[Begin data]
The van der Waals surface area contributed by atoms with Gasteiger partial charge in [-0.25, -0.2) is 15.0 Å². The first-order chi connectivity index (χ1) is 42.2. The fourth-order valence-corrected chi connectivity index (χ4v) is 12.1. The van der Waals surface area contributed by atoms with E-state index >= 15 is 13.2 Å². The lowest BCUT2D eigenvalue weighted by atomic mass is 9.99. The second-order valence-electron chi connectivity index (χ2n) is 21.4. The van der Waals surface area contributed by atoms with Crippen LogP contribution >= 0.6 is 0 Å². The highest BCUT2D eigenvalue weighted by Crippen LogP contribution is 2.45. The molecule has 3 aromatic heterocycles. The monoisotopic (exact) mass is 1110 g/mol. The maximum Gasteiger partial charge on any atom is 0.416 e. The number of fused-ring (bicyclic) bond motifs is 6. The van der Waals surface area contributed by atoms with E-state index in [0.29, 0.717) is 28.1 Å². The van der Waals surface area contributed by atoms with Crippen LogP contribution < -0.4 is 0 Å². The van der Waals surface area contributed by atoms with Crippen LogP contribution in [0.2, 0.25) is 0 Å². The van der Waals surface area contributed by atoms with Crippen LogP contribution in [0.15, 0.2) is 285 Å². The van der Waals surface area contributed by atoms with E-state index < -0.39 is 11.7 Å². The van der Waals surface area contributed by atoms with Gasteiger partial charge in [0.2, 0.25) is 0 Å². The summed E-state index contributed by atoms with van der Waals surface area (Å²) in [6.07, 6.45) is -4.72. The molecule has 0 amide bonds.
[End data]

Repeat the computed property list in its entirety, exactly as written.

The van der Waals surface area contributed by atoms with Gasteiger partial charge in [-0.25, -0.2) is 15.0 Å². The first-order chi connectivity index (χ1) is 42.2. The fourth-order valence-corrected chi connectivity index (χ4v) is 12.1. The van der Waals surface area contributed by atoms with E-state index >= 15 is 13.2 Å². The lowest BCUT2D eigenvalue weighted by atomic mass is 9.99. The second-order valence-electron chi connectivity index (χ2n) is 21.4. The van der Waals surface area contributed by atoms with Crippen LogP contribution >= 0.6 is 0 Å². The highest BCUT2D eigenvalue weighted by Crippen LogP contribution is 2.45. The molecule has 3 aromatic heterocycles. The monoisotopic (exact) mass is 1110 g/mol. The maximum Gasteiger partial charge on any atom is 0.416 e. The number of fused-ring (bicyclic) bond motifs is 6. The van der Waals surface area contributed by atoms with E-state index in [0.29, 0.717) is 28.1 Å². The van der Waals surface area contributed by atoms with Crippen LogP contribution < -0.4 is 0 Å². The van der Waals surface area contributed by atoms with Crippen LogP contribution in [0.2, 0.25) is 0 Å². The van der Waals surface area contributed by atoms with Crippen LogP contribution in [0.15, 0.2) is 285 Å². The van der Waals surface area contributed by atoms with E-state index < -0.39 is 11.7 Å². The van der Waals surface area contributed by atoms with Gasteiger partial charge in [0.2, 0.25) is 0 Å². The summed E-state index contributed by atoms with van der Waals surface area (Å²) in [6.07, 6.45) is -4.72. The molecule has 0 amide bonds.